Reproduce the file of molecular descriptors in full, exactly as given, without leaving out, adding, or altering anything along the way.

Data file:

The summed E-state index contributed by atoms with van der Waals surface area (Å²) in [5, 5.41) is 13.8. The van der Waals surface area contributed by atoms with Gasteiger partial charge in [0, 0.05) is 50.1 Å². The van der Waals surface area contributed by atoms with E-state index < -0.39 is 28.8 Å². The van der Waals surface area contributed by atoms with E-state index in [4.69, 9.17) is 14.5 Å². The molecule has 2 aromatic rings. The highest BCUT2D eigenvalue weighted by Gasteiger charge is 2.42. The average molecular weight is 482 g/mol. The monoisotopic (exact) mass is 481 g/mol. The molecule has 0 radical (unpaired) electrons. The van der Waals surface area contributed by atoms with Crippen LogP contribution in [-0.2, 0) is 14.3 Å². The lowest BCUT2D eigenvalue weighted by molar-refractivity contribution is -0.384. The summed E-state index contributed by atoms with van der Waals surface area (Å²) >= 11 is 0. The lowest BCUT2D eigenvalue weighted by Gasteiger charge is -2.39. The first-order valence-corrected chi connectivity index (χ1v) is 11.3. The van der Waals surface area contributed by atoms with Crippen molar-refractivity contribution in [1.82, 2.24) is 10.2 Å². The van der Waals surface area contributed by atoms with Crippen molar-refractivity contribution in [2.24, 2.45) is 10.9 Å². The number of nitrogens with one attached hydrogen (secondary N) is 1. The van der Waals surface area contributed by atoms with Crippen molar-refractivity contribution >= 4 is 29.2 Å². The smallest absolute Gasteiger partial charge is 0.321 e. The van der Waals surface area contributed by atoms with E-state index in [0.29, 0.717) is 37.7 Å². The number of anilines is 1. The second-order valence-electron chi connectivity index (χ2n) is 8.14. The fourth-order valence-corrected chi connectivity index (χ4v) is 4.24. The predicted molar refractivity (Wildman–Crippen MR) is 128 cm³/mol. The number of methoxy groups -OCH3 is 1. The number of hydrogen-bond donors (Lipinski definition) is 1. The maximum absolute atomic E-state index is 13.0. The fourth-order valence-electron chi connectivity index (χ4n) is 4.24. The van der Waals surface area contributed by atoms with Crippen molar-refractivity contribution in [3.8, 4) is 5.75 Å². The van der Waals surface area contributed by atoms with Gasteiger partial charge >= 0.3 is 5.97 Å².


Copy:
The summed E-state index contributed by atoms with van der Waals surface area (Å²) in [5, 5.41) is 13.8. The van der Waals surface area contributed by atoms with Gasteiger partial charge in [0, 0.05) is 50.1 Å². The van der Waals surface area contributed by atoms with E-state index < -0.39 is 28.8 Å². The van der Waals surface area contributed by atoms with E-state index in [4.69, 9.17) is 14.5 Å². The molecule has 2 aromatic rings. The highest BCUT2D eigenvalue weighted by Gasteiger charge is 2.42. The average molecular weight is 482 g/mol. The monoisotopic (exact) mass is 481 g/mol. The molecule has 0 radical (unpaired) electrons. The van der Waals surface area contributed by atoms with Crippen LogP contribution in [-0.2, 0) is 14.3 Å². The lowest BCUT2D eigenvalue weighted by molar-refractivity contribution is -0.384. The summed E-state index contributed by atoms with van der Waals surface area (Å²) >= 11 is 0. The lowest BCUT2D eigenvalue weighted by Gasteiger charge is -2.39. The first-order valence-corrected chi connectivity index (χ1v) is 11.3. The van der Waals surface area contributed by atoms with Crippen molar-refractivity contribution in [1.82, 2.24) is 10.2 Å². The van der Waals surface area contributed by atoms with Crippen molar-refractivity contribution in [2.24, 2.45) is 10.9 Å². The number of nitrogens with one attached hydrogen (secondary N) is 1. The van der Waals surface area contributed by atoms with Crippen molar-refractivity contribution >= 4 is 29.2 Å². The smallest absolute Gasteiger partial charge is 0.321 e. The van der Waals surface area contributed by atoms with E-state index in [0.29, 0.717) is 37.7 Å². The number of anilines is 1. The second-order valence-electron chi connectivity index (χ2n) is 8.14. The fourth-order valence-corrected chi connectivity index (χ4v) is 4.24. The predicted molar refractivity (Wildman–Crippen MR) is 128 cm³/mol. The number of methoxy groups -OCH3 is 1. The number of hydrogen-bond donors (Lipinski definition) is 1. The maximum absolute atomic E-state index is 13.0. The fourth-order valence-electron chi connectivity index (χ4n) is 4.24. The van der Waals surface area contributed by atoms with Crippen molar-refractivity contribution in [3.8, 4) is 5.75 Å². The van der Waals surface area contributed by atoms with Gasteiger partial charge >= 0.3 is 5.97 Å².